Will Young almost chose not to accept the invitation to light a candle. It was with a heavy heart that he returned a second time to light a candle for his brother. (ANDREA NAVARRO)

Nightfever beckons young adults to encounter Christ

ORLANDO | On the eve of St. Patrick’s Day, the young adult group from St. James Cathedral in Orlando offered a night of prayer, where young Catholic adults went out into the streets and invited others to an opportunity to encounter Christ.

The group planned the Nightfever event for six months. Two students began Nightfever after World Youth Day 2005 in Cologne, Germany, and since then it has spread to 90 cities on four continents. In Orlando, it took root as Father Miguel Gonzalez, pastor of St. James, had a desire in his heart to do something for the local young adult community.

“Knowing how this downtown has changed so dramatically and with so many apartments in the area that house young professionals, I felt that the young adults could be the great emissaries, the great heralds, the great evangelizers who could draw these men and women to church,” he said.

“The young adults approached us with a desire to evangelize and open the doors of the church where so many people make their way to downtown and walk down Orange Avenue,” he added. “They wanted to invite them for an opportunity to come and pray, and join the young adults.”

Alyssa DeLorenz leads the young adult group. She and her fiancé, Ryon Maree, had experienced Nightfever while attending school in Gainesville and thought the idea could work in Orlando. After training from the international Nightfever organization, the long-awaited evening opened with Mass and Maree’s own conversion testimony. Adoration began with intermittent praise and worship music by Matthias Michael, then Maree sent out at least five pairs of teams while greeters met guests at the cathedral entrance and the table for prayer intentions, candles and Bible verses. A total of five priests were also present for the Sacrament of Penance or just for an opportunity to talk.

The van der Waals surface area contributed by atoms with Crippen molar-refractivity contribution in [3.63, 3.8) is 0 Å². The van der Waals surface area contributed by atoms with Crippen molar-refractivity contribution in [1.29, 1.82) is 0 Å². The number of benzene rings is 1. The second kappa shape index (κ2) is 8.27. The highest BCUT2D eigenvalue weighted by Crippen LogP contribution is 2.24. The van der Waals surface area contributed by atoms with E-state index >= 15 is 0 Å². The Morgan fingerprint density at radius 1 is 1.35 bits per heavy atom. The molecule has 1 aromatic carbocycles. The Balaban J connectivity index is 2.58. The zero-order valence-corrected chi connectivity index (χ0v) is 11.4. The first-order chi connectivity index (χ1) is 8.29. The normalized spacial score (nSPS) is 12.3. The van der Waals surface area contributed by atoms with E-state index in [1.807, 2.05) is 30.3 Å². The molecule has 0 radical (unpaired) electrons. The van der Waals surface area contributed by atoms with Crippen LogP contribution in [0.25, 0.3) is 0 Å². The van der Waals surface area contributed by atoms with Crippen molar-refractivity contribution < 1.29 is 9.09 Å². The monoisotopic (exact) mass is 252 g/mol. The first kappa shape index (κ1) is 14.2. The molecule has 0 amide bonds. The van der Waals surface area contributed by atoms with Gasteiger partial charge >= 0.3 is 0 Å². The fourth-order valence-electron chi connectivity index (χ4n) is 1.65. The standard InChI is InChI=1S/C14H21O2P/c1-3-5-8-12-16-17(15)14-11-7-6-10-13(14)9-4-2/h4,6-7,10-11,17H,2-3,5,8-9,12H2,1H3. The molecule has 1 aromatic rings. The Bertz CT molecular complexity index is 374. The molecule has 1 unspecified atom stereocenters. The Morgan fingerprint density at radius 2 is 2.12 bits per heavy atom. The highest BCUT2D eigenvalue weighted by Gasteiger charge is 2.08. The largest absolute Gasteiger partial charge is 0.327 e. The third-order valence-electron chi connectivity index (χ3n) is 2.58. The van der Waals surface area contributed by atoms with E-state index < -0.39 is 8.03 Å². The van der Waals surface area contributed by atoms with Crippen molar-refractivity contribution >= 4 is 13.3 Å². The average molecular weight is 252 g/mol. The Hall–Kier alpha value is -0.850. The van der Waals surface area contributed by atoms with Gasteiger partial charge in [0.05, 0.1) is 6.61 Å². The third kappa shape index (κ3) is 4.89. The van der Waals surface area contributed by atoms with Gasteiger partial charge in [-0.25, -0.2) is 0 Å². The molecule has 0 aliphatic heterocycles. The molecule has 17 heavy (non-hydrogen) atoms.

At first, Will Young approached reluctantly with his friends, none of whom chose to come in. Ten minutes later, Young returned alone. “What drew me in were the people in the street at first,” he said. “But it was something within myself because recently I’ve had to bury my very best friend, a brother I grew up with. I thought I was going to pick out suits to wear to a wedding together, and I had to pick out a suit to wear to his funeral. … I had to scramble and figure out everything since and I’ve been so lost. I just wanted to come in and feel some kind of peace and compassion. I am so glad you all invited me in.”

Malike Harris, 21, was headed to a club when he was invited to come to the cathedral to light a candle. He said he went in “to praise the Lord and thank him for everything that he’s given me. It was a great experience. I felt something when I went into the church, so I’m just going to go and lay it down tonight and call it a day.”

Sage Brownshweig, a young adult group member, said, “We had no idea what it was going to look like. For this night to finally come and see all these people coming off the street and coming to church … it’s stunning to see how willing people are. It’s amazing to see how people’s eyes really do light up.”
Among those inviting passersby was Sara Siders. “I think that greeting people with a smile beckons a smile in return,” she noted. “It opens the door for conversation. Everybody has something on their heart that they need to address in thoughtful prayer.”

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